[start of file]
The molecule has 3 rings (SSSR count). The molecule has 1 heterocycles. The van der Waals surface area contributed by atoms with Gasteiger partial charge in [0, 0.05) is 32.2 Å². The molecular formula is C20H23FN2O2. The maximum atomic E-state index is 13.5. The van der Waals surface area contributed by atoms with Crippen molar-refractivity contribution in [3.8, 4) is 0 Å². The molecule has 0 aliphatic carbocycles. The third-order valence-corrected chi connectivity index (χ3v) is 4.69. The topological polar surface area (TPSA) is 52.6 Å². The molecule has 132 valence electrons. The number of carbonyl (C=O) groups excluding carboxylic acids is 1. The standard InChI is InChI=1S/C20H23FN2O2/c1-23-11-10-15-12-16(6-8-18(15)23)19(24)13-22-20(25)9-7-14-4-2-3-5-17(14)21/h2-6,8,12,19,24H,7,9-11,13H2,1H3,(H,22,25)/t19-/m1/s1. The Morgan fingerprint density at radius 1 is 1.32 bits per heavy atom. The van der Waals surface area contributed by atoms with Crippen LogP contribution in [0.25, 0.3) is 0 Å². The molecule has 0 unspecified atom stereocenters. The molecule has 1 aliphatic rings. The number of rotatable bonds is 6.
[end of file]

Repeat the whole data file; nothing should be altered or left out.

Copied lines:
The molecule has 3 rings (SSSR count). The molecule has 1 heterocycles. The van der Waals surface area contributed by atoms with Gasteiger partial charge in [0, 0.05) is 32.2 Å². The molecular formula is C20H23FN2O2. The maximum atomic E-state index is 13.5. The van der Waals surface area contributed by atoms with Crippen molar-refractivity contribution in [3.8, 4) is 0 Å². The molecule has 0 aliphatic carbocycles. The third-order valence-corrected chi connectivity index (χ3v) is 4.69. The topological polar surface area (TPSA) is 52.6 Å². The molecule has 132 valence electrons. The number of carbonyl (C=O) groups excluding carboxylic acids is 1. The standard InChI is InChI=1S/C20H23FN2O2/c1-23-11-10-15-12-16(6-8-18(15)23)19(24)13-22-20(25)9-7-14-4-2-3-5-17(14)21/h2-6,8,12,19,24H,7,9-11,13H2,1H3,(H,22,25)/t19-/m1/s1. The Morgan fingerprint density at radius 1 is 1.32 bits per heavy atom. The van der Waals surface area contributed by atoms with Crippen LogP contribution in [0.25, 0.3) is 0 Å². The molecule has 0 unspecified atom stereocenters. The molecule has 1 aliphatic rings. The number of rotatable bonds is 6.